About Malta

Malta's position in the centre of the Mediterranean has always given it immense strategic importance. As far back as 4000BC the islands were established as a centre of worship and mystic practices for prehistoric communities in the region - as is testified by the temples in Ggantija (Gozo), which are considered by experts to be the oldest free-standing monuments in the world. Several impressive stone temples, a unique Hypogeum and remains of skilful handicrafts bear witness to the sophisticated lifestyle and practices of these early Maltese.

Over the centuries several civilisations settled on these shores: the Phoenicians (9th century BC), the Carthaginians, the Romans (3rd century BC to 4th century AD), the Arabs (9th to 13th century AD), the Normans and the Aragonese - all of which left a subtle mark on Maltese civilisation as we know it today.

In 1530, the King of Spain, Emperor Charles V, bestowed the Islands to the international Order of the Knights of St. John of Jerusalem. The Knights administered the Maltese Isles for 268 years until 1798, when Napoleon Bonaparte drove them from these shores and occupied the country in the name of the French Republic.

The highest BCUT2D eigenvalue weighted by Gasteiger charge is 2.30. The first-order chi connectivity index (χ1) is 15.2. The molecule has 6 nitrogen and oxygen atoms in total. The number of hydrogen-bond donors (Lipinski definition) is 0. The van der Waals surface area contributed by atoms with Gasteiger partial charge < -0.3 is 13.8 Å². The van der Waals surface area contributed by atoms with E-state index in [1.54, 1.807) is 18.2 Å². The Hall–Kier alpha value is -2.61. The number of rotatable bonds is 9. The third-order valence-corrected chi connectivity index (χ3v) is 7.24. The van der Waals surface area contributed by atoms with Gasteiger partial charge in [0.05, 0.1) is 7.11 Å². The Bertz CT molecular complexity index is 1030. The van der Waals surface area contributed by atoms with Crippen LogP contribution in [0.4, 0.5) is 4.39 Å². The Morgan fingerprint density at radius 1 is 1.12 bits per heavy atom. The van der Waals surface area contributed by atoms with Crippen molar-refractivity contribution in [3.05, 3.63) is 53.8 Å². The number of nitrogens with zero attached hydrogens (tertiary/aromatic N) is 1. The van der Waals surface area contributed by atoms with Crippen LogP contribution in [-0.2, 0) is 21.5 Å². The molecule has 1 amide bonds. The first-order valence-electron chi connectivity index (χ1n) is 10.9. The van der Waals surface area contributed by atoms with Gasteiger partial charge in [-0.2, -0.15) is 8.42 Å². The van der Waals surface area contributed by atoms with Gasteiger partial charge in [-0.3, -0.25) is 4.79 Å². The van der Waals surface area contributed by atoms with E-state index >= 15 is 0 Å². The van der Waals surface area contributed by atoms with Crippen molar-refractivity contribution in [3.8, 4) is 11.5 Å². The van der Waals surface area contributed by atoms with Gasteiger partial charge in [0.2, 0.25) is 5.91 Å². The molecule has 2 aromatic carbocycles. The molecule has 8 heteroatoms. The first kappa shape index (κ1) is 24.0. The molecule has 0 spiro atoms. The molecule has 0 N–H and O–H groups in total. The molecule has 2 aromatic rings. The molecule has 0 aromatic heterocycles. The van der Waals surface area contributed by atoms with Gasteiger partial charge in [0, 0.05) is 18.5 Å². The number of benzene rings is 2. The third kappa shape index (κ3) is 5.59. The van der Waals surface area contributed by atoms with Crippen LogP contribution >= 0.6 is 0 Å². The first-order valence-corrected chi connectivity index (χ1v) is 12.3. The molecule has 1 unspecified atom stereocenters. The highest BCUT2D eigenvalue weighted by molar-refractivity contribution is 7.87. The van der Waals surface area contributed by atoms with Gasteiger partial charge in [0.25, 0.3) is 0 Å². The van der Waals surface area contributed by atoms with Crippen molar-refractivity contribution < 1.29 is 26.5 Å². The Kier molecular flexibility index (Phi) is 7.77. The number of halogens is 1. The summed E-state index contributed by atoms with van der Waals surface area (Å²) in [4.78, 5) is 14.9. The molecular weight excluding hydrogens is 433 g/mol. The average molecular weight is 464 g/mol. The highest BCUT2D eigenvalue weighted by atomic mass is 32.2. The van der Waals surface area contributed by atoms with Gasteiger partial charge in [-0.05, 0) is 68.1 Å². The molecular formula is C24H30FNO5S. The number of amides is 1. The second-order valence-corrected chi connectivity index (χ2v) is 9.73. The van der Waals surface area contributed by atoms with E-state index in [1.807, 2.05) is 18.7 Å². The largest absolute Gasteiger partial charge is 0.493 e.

Following a brief occupation the French were forced to surrender after a land and sea blockade by combined British and Maltese forces, and in 1800, Malta became a part of the British Empire. In 1964, Malta attained its Independence. and ten years later, in 1974, it was declared a Republic within the Commonwealth.

During the latter period Malta was transforming from a Military base to an Industrial base thereby consolidating its identity as the smallest industrial nation in Southern Europe.

Malta applied for full EU membership in July 1990 and was gained in early 2003.